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Author, publisher share stories behind record export deal for fantasy saga

Publisher confident in Lee Yeong-do’s ‘The Bird That Drinks Tears’

Author Lee Yeong-do (Zo Sunhi/Golden Bough)
Author Lee Yeong-do (Zo Sunhi/Golden Bough)

The author of the fantasy saga that broke the record for a single export deal in Korean literature said he could never have predicted it.

“I don’t know how to say this right … but I have seen people who hated my writing. Of course I do see readers who loved my work but it doesn’t feel real,” Lee Yeong-do told The Korea Herald.

Lee’s four-part fantasy series “The Bird That Drinks Tears” recently sold to a European publisher for about 300 million won ($236,000) in advance royalty payments for overseas rights, according to publisher Golden Bough, the fiction imprint of Minumsa Publishing Group, Monday.

This marks the highest amount for any Korean book published in a single country. The previous record was for Kim Soo-hyun’s essay “Comfort Without Trying Too Hard,” which sold for 200 million won in 2020.

“I just wrote what I can … how it would work in other languages or cultural regions, I believed the opinions of experts,” Lee said.

“I think every reader -- Korean or not -- has a different point of view so they are bound to interpret things in their own way. For my part, I keep writing because it’s fun.”

Cover of “Crossing the Latitude,
Cover of “Crossing the Latitude," an art book for games and filming (Krafton-Golden Bough)

Unique universe with Korean fantasy

First published in 2003, "The Bird That Drinks Tears" is set in a universe with four races -- human, dokkaebi, nhaga and rekkon -- who each serve different gods.

Nhaga are a “heartless” race who become semi-immortal when their hearts are removed. Dokkaebi, based on Korean folktales, can handle fire freely. Rekkon, who specialize in combat, have chicken-like heads and gigantic bodies.

A rescue team is set one day to bring a nhaga safely home. Human Kagan Draca, a legendary nhaga eater, dokkaebi Beehyung and rekkon Tynahan embark on the mission. They are joined by Ryun Paye, a nhaga who runs away before his heart removal ceremony.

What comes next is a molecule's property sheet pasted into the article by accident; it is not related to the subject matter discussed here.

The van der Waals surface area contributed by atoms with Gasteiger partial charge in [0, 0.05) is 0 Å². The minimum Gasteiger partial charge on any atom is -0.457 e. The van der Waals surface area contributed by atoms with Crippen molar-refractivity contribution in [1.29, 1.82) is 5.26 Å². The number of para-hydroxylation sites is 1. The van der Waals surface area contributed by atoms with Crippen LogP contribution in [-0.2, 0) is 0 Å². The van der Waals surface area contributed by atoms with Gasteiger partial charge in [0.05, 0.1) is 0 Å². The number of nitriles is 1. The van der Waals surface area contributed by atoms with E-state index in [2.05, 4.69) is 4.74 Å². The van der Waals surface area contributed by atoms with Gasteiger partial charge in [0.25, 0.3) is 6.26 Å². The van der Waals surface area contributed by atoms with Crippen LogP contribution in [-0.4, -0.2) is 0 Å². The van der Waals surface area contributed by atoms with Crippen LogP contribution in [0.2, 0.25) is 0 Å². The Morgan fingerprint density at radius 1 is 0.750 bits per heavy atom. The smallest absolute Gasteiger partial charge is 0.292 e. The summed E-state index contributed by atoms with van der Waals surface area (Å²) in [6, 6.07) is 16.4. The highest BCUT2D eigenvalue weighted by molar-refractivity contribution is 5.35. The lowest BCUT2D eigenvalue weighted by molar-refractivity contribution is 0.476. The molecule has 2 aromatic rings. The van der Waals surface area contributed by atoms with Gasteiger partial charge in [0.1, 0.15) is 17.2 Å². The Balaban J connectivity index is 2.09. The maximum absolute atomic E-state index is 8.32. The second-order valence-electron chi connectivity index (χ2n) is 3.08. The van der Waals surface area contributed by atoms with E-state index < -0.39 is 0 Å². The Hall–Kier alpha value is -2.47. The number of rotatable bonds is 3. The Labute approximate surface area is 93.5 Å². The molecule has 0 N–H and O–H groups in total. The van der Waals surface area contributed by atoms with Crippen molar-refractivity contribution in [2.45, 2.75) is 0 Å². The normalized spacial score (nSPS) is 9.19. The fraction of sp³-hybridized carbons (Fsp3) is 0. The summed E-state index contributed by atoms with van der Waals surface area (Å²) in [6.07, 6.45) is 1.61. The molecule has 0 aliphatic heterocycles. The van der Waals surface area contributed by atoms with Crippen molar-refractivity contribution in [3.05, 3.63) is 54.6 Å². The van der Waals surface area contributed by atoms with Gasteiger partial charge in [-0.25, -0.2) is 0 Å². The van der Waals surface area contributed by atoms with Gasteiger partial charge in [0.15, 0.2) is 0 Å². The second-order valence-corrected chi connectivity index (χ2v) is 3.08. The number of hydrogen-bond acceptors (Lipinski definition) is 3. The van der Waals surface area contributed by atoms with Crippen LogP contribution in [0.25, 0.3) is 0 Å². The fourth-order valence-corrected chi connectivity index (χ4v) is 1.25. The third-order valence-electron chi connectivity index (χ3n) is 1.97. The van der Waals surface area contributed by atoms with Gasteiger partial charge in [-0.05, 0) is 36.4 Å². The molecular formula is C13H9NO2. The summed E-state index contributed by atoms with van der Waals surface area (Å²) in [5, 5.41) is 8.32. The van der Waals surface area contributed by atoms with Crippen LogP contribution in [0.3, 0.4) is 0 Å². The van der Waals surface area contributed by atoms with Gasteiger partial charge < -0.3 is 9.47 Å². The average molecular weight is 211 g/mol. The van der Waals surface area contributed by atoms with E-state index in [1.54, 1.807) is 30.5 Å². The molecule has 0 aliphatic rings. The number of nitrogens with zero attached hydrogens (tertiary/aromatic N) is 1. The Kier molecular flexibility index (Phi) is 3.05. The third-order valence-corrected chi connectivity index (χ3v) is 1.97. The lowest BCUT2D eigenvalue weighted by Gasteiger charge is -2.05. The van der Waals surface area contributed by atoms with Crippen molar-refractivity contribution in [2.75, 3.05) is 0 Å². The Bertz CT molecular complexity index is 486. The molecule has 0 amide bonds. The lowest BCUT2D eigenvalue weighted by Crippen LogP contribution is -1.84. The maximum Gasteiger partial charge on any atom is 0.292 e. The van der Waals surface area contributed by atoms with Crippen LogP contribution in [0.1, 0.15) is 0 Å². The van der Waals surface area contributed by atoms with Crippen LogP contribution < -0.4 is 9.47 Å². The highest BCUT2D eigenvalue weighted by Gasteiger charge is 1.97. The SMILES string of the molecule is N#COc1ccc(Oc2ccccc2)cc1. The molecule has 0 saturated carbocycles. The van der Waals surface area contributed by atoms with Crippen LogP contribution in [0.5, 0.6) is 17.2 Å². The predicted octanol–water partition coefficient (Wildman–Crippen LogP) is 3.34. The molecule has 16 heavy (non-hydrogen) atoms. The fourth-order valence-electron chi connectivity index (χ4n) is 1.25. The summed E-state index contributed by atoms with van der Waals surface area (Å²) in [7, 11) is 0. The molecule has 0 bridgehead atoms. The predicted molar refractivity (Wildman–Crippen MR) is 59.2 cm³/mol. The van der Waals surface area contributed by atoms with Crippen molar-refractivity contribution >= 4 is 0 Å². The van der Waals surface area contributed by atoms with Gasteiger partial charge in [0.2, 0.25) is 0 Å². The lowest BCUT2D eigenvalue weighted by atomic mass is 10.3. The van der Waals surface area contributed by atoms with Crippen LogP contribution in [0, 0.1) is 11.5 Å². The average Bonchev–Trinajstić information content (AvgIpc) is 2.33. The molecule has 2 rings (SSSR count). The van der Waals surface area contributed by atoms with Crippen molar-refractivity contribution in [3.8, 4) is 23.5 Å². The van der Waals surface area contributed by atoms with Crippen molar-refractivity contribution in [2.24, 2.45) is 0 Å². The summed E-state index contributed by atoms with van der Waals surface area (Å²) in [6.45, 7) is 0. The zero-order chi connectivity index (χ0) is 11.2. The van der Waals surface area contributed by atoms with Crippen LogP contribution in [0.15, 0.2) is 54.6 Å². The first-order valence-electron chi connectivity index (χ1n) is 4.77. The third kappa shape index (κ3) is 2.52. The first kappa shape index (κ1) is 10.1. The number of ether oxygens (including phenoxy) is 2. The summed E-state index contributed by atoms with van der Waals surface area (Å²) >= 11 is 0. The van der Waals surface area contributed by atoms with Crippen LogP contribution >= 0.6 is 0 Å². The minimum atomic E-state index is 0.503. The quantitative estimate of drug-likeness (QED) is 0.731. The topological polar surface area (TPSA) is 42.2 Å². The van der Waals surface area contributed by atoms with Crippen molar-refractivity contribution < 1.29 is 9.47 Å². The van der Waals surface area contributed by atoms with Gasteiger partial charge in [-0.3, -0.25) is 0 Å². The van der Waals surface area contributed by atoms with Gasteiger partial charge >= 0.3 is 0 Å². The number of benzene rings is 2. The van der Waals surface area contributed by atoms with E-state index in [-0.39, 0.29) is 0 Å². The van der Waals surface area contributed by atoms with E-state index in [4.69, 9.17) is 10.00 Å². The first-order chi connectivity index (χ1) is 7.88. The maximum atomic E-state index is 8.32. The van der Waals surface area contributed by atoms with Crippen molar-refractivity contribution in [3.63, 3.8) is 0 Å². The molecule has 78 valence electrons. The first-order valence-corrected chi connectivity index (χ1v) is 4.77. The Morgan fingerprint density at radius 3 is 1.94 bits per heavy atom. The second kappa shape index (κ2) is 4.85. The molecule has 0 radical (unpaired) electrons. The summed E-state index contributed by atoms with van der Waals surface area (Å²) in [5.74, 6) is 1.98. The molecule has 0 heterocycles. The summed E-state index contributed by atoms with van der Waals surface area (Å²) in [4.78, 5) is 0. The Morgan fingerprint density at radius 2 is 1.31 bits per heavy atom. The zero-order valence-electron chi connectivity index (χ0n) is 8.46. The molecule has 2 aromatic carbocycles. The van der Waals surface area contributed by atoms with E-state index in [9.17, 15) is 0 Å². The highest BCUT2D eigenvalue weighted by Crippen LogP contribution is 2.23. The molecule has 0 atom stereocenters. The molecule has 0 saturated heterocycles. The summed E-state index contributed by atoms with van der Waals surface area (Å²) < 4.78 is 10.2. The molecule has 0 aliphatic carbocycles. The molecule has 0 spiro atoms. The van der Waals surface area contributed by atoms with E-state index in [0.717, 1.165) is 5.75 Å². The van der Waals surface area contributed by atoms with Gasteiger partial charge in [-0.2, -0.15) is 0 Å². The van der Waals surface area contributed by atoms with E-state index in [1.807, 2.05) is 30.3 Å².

The series has dominantly Korean fantasy elements inspired by Korean folktales and legends weaving in Korean cultural aspects such as sirreum, or Korean wrestling, traditional game yutnori and the floor heating system ondol.

The book has sold over 600,000 copies in South Korea.

This is Lee’s first book to be published in the West. His debut “Dragon Raja,” another iconic fantasy series, sold over 1 million copies and was translated in Taiwan, China and Japan.

Box set of Lee Yeong-do's “The Bird That Drinks Tears” (Golden Bough)
Box set of Lee Yeong-do's “The Bird That Drinks Tears” (Golden Bough)

Ready to meet overseas readers

Although the author was unsure whether his work would appeal to English-language and European readers, the publisher had confidence.

It is unusual for an entire saga to be signed at once. Only two such cases -- Jo Jung-rae’s “The Tae Baek Mountains” and Park Kyongni’s “The Land” -- have been recorded according to the Literature Translation Institute of Korea.

The publisher produced rough English translation drafts of Lee’s four books from 2018 to 2022. They introduced the English version at the Frankfurt Book Fair in October 2022.

“You can’t fully appreciate this book by reading just a fragment because it is even more amazing when you see it to the end. So (we) prepared the whole translated version,” said the editor at Golden Bough in charge of Lee’s saga.

“After the book fair, emails poured in. And we received so many letters from the overseas publishers that they loved ‘The Bird That Drinks Tears,’” he said.

The series has been sold to 12 countries, including the United States, the UK, Germany, Italy, Poland and the Netherlands, exceeding 600 million won in advance royalty payments for the overseas rights. Its English translation will be published by Harper Collins Publishers, one of the world’s largest publishers. Celebrating the anniversary of the book’s release, a special 20-year edition is scheduled to hit shelves soon, according to the publisher.

A graphic novel adaptation by Korean gaming giant Krafton is also scheduled for 2024. As part of the project, an art book for games and filming titled “Crossing the Latitude” was published in October with the involvement of acclaimed artist and filmmaker Iain McCaig of "Star Wars."



By Hwang Dong-hee (hwangdh@heraldcorp.com)
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